Texas Criminal Statutes of Limitations

Statutes of limitations set time limits for prosecutors to file criminal charges in Texas. Violent crimes usually have longer statutes of limitations, and some crimes (like murder) have no time limit—meaning a criminal case can be filed at any time.

By , Attorney | Updated by Kelly Martin, Attorney

In most circumstances, prosecutors have a limited amount of time to charge someone with a crime. Failing to file charges within the time limits—called "statutes of limitations"—can result in the case being dismissed. Read on to learn about Texas's statutes of limitations for several types of crimes.

What Are Criminal Statutes of Limitations?

Statutes of limitations set time limits for the government to bring criminal charges in a case. If the prosecution charges someone after the applicable time period has passed, the person can usually have the case dismissed.

How Long After a Crime Can Charges Be Filed in Texas?

In Texas and most other states, the time limits depend on the offense level or the specific crime. Violent crimes generally have longer statutes of limitations, and some crimes (like murder and sexual assault of a child) have no statute of limitations—meaning a criminal case can be filed at any time. In some situations, statutes of limitations are "tolled" (suspended), allowing the government more time to bring a case.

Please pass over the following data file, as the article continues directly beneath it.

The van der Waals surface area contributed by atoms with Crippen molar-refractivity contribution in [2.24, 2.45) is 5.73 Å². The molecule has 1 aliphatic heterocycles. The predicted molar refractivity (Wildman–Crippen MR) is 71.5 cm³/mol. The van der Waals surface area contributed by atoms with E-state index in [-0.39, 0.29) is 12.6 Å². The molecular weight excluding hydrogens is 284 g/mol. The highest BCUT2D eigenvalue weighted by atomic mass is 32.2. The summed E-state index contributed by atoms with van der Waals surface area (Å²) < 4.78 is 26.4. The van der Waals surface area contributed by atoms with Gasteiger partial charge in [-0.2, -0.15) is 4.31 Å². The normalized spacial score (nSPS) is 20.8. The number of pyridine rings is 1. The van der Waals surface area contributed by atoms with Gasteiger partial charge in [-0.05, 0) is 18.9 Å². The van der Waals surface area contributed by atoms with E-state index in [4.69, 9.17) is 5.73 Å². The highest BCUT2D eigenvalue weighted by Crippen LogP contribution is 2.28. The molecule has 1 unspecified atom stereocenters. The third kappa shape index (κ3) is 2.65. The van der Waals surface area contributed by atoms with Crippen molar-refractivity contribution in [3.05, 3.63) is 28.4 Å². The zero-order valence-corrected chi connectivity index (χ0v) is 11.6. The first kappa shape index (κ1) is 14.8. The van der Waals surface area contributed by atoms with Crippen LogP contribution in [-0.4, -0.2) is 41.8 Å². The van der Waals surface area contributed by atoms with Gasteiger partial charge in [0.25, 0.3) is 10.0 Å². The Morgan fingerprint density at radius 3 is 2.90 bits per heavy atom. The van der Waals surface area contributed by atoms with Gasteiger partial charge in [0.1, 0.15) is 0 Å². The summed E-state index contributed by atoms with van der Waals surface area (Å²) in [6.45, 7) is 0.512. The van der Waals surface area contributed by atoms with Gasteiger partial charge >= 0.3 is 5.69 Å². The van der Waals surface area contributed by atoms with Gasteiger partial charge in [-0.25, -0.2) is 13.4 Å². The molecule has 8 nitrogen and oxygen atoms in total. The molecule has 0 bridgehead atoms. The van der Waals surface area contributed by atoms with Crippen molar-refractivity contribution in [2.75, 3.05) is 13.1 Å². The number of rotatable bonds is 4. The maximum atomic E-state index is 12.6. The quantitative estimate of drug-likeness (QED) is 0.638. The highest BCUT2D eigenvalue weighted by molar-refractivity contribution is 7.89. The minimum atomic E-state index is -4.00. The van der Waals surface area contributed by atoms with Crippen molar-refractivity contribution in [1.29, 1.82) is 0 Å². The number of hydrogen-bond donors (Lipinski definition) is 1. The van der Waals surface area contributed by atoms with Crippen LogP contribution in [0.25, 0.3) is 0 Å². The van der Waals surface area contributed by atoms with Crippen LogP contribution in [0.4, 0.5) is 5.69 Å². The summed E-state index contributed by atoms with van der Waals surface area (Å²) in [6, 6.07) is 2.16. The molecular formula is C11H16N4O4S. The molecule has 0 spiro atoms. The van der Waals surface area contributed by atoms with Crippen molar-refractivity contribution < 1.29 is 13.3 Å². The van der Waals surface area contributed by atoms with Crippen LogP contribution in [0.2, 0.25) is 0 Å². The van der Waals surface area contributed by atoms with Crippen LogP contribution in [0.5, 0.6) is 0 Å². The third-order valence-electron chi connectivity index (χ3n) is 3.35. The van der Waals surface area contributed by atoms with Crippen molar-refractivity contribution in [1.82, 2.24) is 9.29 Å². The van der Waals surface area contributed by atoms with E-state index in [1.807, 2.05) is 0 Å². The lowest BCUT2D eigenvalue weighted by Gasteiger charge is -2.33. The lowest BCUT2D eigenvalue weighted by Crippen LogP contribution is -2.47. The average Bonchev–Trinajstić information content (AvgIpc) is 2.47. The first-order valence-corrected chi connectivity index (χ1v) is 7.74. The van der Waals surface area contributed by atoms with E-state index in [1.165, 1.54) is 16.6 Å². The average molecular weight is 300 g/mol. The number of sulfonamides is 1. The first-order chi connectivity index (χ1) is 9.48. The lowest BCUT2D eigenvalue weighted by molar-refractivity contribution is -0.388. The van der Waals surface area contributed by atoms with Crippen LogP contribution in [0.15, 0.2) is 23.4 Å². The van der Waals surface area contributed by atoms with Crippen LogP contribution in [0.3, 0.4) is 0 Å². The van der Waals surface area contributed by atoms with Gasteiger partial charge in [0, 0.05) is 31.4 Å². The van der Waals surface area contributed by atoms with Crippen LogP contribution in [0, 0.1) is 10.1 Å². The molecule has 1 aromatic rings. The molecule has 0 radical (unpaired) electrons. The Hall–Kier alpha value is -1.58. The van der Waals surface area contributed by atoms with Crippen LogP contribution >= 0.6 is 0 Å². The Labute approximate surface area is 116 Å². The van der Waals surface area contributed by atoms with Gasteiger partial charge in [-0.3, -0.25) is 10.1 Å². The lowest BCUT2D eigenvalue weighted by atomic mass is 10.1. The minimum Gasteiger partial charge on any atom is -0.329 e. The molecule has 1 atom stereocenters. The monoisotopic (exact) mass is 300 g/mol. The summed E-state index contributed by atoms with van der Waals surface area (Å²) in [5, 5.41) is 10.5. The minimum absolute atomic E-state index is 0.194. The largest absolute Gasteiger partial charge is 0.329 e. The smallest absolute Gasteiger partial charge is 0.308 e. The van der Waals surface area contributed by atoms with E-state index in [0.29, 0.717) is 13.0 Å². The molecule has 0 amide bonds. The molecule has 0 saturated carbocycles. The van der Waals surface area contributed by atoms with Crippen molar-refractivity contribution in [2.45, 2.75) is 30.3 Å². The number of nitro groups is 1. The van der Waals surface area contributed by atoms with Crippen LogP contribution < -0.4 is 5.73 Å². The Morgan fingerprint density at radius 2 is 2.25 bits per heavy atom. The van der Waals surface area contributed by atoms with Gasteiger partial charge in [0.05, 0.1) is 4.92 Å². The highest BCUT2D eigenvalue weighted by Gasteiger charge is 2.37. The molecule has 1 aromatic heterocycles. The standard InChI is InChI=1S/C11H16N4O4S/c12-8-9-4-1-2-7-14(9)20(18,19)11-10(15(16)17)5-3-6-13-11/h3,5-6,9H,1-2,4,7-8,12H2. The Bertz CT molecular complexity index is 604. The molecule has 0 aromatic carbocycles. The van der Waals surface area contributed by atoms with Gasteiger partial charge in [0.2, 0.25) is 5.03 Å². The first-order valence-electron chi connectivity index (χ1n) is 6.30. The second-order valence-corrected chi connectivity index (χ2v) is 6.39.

Can the Statute of Limitations Change?

Lawmakers can and do change limitations periods. For example, in 2007, the Texas legislature changed the time limit for charging sexual assault on a child from a set number of years to no time limit at all.

Whether changes apply to past crimes depends on a couple of factors and can be complicated. Importantly, a new time limit doesn't apply if the prosecutor had already run out of time to file the charges before the change.

You might want to consult with an attorney if you have questions about a specific statute of limitations.

Texas's Statutes of Limitations for Felonies and Misdemeanors

Like many states, Texas law sets time limits for a host of specific crimes. For crimes not specifically listed in the statute, a general statute of limitations applies based on the category of the crime. The general time limits are:

(Tex. Crim. Proc. Code §§ 12.01, 12.02 (2022).)

Statutes of Limitations for Specific Crimes in Texas

Below are examples of time limits for specific felony crimes in Texas. Keep in mind that the following is a partial list that broadly summarizes the law. You should look at the actual law for nuances, exceptions, and legislative changes—and know that court rulings can affect the interpretation of the law.

Time Limits for Murder, Manslaughter, and Homicide in TX

Time Limits for Sexual Assault (Rape) Offenses in TX

  • Sexual assault of a child and aggravated sexual assault of a child (younger than 17): no time limit
  • Continuous sexual abuse of young child or children (younger than 14): no time limit
  • Sexual assault offenses where probable cause exists to believe the defendant has committed similar sex offenses against five or more victims: no time limit